Other new features and functionality new in Preview 3 include support for the latest version of .NET 6 on Mac, including C # 10 language features, so you’re all set to build apps for the web and the cloud. , as well as terminal-based console applications. .

Other improvements include subword navigation, which means moving the cursor (via Ctrl + Alt + Left / Right Arrow) over a string such as “CatalogBaseUrl” would stop at the uppercase characters C, B and U which lead to the Catalog, Base and Url sub-words.

For visual learners this means this:

Navigating subwords in the C # editor in the animated action
[Click on image for larger, animated GIF view.] Navigating subwords in the C # editor in the animated action (source: Microsoft).

New code fixes and refactorings, meanwhile, include:

  • Convert to namespace at file scope
  • Prefer null verification to type verification
  • Simplify the LINQ expression
  • The new Quick Actions and Refactorings menu in Visual Studio for Mac
    [Click on image for larger view.] The new Quick Actions and Refactorings menu in Visual Studio for Mac (source: Microsoft).

Other improvements to the editor include:

  • Language specific settings can now be controlled with the Visual Studio> Preferences …> Behavior migrated to native user interface panes.
  • NuGet package sources can be configured using Visual Studio> Preferences …> NuGet settings.
  • Fixed a delay when opening a file for the first time, where only 9 lines of text were displayed for a short time until the rest of the file loaded.
  • C # 10 can now be selected as the target language in the project options.

All of the above and more are covered in more detail in the overview release notes.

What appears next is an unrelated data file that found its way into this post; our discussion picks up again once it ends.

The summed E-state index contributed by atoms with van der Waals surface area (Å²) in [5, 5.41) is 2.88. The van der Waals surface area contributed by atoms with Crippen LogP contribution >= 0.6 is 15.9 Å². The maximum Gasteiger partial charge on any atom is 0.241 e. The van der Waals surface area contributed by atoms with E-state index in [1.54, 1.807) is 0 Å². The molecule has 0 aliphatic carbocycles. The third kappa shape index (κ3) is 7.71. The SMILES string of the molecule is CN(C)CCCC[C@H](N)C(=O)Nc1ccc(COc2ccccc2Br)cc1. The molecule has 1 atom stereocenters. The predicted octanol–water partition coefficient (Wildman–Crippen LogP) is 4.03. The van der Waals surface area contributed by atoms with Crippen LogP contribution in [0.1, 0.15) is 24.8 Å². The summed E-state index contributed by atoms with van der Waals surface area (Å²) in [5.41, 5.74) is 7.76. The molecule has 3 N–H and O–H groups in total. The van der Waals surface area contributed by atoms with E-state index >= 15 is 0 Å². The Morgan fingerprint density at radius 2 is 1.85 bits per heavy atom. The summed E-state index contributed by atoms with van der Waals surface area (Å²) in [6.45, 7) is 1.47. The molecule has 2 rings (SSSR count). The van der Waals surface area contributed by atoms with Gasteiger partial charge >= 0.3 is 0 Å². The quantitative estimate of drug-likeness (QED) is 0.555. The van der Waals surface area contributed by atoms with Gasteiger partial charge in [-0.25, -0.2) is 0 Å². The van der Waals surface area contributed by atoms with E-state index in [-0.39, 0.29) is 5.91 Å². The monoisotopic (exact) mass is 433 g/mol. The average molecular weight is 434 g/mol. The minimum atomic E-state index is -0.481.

In the future, the VS 2022 Roadmap for Mac shows these main themes:

  • Fast and smooth, for everyone: We’re moving Visual Studio for Mac to the native macOS user interface, which will fix over 100 previously reported issues regarding performance, reliability, affordability, and product quality.
  • A modern .NET IDE for Mac: Experience a new look in Visual Studio for Mac that combines the modern macOS user interface with the productive experience you know and love in Visual Studio.
  • An experience familiar to Visual Studio users: We’re updating menus, terminology, and user experience in the IDE to make it easier for you to use your existing knowledge of Visual Studio running on Windows.

“Our goal with Visual Studio 2022 for Mac is to create a modern Mac-friendly .NET IDE that delivers the productive experience you love in Visual Studio,” the roadmap states. “We’re moving Visual Studio for Mac to the native macOS user interface, which means it will deliver better performance and reliability. It also means that Visual Studio for Mac can better take advantage of macOS ‘built-in accessibility features. We are updating the status bar, tabs, menus, and terminology throughout the IDE to make the experience of using Visual Studio for Mac more consistent with Windows. ”

Microsoft also has a website specifically for the new offering, aptly titled “Preview of Visual Studio 2022 for Mac. ”

About the Author

David Ramel is editor and writer for Converge360.